The sterile insect technique (SIT) is a biological pest control method based on area-wide inundative releases of sterile insects to reduce the reproduction in a field population of the same species (FAO). The SIT has been employed all around the world as part of area-wide integrated pest management programs (AW-IPM) over the past 60 years to contain, reduce, eliminate or prevent the establishment of insect pests of agronomic, veterinary and medical importance (IAEA).
The Asian Tiger Mosquito has been present in Italy for over 25 years, during which time it has earned notoriety among millions of Italians and foreign tourists for its daily aggressiveness and the irritation caused by its bites. It is evident that the results achieved with the current mosquito control strategies are insufficient to guarantee a sensible reduction of the mosquito population below epidemic risk level or nuisance threshold.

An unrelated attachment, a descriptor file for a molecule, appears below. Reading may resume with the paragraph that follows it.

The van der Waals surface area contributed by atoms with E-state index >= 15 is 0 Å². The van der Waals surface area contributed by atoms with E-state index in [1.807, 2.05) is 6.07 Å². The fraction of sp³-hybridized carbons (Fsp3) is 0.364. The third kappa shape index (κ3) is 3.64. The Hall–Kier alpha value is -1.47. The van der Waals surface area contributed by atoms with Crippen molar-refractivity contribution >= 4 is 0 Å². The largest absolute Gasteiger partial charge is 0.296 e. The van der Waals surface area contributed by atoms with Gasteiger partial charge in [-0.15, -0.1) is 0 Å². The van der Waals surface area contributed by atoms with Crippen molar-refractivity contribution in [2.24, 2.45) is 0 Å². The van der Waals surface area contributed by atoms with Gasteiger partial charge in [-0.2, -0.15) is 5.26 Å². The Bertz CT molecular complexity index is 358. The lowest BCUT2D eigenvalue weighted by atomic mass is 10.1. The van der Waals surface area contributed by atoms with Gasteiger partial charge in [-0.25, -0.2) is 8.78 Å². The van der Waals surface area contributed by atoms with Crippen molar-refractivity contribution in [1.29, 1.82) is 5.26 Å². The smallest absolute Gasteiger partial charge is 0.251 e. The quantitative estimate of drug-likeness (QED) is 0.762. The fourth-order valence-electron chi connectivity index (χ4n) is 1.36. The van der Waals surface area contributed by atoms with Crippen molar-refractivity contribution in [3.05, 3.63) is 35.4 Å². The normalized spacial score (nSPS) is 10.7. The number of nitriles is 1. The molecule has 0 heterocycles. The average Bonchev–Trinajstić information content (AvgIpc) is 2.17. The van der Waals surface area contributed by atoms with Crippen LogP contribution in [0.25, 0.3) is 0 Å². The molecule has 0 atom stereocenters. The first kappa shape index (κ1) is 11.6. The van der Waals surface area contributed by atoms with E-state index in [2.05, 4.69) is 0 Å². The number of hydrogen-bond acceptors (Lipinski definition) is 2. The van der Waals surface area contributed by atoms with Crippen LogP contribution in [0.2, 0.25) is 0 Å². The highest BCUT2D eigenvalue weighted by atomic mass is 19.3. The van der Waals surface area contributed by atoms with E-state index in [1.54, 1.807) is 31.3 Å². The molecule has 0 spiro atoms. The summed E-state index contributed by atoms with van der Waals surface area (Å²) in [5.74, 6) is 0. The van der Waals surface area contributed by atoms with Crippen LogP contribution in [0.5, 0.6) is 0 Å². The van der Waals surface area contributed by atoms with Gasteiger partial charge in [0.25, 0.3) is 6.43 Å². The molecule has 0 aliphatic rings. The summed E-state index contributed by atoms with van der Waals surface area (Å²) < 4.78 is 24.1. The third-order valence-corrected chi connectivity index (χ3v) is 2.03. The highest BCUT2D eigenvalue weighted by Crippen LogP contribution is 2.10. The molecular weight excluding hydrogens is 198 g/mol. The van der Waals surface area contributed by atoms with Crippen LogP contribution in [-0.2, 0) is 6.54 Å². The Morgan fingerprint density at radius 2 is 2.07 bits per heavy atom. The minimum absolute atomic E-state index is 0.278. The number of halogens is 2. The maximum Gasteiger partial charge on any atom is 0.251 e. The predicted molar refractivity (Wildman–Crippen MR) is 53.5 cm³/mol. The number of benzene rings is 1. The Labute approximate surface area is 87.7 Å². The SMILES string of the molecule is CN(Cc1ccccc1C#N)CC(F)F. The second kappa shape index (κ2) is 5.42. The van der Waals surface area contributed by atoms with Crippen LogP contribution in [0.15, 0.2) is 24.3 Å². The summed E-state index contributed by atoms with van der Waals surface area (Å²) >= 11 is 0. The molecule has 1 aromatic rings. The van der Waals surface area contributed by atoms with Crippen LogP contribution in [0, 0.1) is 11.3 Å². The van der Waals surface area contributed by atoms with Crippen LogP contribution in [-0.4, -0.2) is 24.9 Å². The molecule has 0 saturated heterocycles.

Alongside these considerations, this species is particularly suitable for application of the sterile insect technique (SIT) because:
On an international scale renewed attention is being focused on the SIT strategy, applied both as a defence against agricultural and for public health pests.
Over the years all aspects relevant for SIT strategy optimisation have been addressed. From a technological perspective the current state of the art may be summed up as follows:
The results show that the released sterile males are capable of mating with wild virgin females and induce sterility. The more convenient combination between frequency, dose and method of sterile male’s release needs to be carefully considered for the achievement of a cost-effective SIT campaign against Aedes mosquito vectors.